Browsing Life Sciences by Subject "Surfactants"
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Computational Studies of Lipid-Wrapped Gold Nanoparticle Transport Through Model Lung Surfactant MonolayersColloidal nanoparticles, such as gold nanoparticles (AuNPs), are promising materials for the delivery of hydrophilic drugs via the pulmonary route. The inhaled nanoparticle drug carriers primarily deposit in lung alveoli and interact with the alveolar surface known as lung surfactants. Therefore, it is vital to understand the interactions of nanocarriers with the surfactant layer. To understand the interactions at the molecular level, here we simulated model lung surfactant monolayers with phospholipid (PL)-wrapped AuNPs at the vacuum-water interface using coarse-grained molecular dynamics simulations. The PL-wrapped AuNPs quickly adsorbed into the surfactant layer, altered the structural properties of the monolayer, and at high concentrations initiated the compressed monolayer to collapse/buckle. Among the surfactant monolayer lipid components, cholesterol adsorbed to the AuNPs preferentially over PL species. The position of the adsorbed PL-AuNPs within the monolayer, and subsequent monolayer perturbation, vary depending on the monolayer phase, monolayer composition, and species of PL used as a ligand. Information provided by these molecular dynamic simulations helps to rationalize why some colloidal nanoparticles work better as nanocarriers than others and aid the design of new ones, to avoid biological toxicity and improve efficacy for pulmonary drug delivery.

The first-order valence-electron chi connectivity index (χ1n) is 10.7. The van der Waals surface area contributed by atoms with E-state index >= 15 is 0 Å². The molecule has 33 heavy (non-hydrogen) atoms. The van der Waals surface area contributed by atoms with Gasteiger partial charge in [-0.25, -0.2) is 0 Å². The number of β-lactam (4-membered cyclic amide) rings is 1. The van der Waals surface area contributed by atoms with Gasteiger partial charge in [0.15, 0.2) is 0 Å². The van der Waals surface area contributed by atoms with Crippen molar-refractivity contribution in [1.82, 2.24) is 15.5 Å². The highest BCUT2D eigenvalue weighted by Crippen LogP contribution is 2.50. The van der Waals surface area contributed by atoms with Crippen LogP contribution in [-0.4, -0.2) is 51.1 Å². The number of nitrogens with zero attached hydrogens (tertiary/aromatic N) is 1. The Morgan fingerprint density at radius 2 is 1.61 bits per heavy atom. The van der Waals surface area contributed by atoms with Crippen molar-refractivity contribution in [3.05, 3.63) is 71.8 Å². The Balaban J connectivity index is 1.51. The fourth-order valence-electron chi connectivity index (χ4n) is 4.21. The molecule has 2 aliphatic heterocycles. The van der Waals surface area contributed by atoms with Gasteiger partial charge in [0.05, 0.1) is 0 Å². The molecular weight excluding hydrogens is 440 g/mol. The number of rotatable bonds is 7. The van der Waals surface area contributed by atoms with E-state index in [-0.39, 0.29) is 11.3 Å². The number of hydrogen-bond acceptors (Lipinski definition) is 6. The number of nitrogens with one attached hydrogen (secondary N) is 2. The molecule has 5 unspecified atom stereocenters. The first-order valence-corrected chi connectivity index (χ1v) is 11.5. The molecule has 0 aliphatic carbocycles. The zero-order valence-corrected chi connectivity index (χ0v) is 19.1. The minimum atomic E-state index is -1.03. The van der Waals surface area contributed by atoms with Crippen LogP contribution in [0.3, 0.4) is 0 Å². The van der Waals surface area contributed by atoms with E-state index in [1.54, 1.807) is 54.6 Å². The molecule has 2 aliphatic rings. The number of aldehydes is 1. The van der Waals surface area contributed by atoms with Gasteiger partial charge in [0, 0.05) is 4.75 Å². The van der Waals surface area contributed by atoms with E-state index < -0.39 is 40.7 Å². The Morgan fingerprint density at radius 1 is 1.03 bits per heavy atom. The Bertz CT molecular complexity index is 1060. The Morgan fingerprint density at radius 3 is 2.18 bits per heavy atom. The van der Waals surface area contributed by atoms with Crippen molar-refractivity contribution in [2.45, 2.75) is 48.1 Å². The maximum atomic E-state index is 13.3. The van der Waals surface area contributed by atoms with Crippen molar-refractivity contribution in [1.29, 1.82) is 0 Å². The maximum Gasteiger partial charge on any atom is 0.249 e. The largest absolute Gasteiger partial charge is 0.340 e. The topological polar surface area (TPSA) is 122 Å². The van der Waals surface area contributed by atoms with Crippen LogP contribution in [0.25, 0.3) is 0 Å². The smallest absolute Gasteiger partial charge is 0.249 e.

Interaction of surfactants (edge activators) and skin penetration enhancers with liposomes.Incorporating edge activators (surfactants) into liposomes was shown previously to improve estradiol vesicular skin delivery; this phenomenon was concentration dependent with low or high concentrations being less effective. Replacing surfactants with limonene produced similar behaviour, but oleic acid effects were linear with concentration up to 16% (w/w), beyond which it was incompatible with the phospholipid. This present study thus employed high sensitivity differential scanning calorimetry to probe interactions of additives with dipalmitoylphosphatidylcholine (DPPC) membranes to explain such results. Cholesterol was included as an example of a membrane stabiliser that removed the DPPC pre-transition and produced vesicles with a higher transition temperature (Tm). Surfactants also removed the lipid pre-transition but reduced Tm and co-operativity of the main peak. At higher concentrations, surfactants also formed new species, possibly mixed micelles with a lower Tm. The formation of mixed micelles may explain reduced skin delivery from liposomes containing high concentrations of surfactants. Limonene did not remove the pre-transition but reduced Tm and co-operativity of the main peak, apparently forming new species at high concentrations, again correlating with vesicular delivery of estradiol. Oleic acid obliterated the pre-transition. The Tm and the co-operativity of the main peak were reduced with oleic acid concentrations up to 33.2 mol%, above which there was no further change. At higher concentrations, phase separation was evident, confirming previous skin transport findings.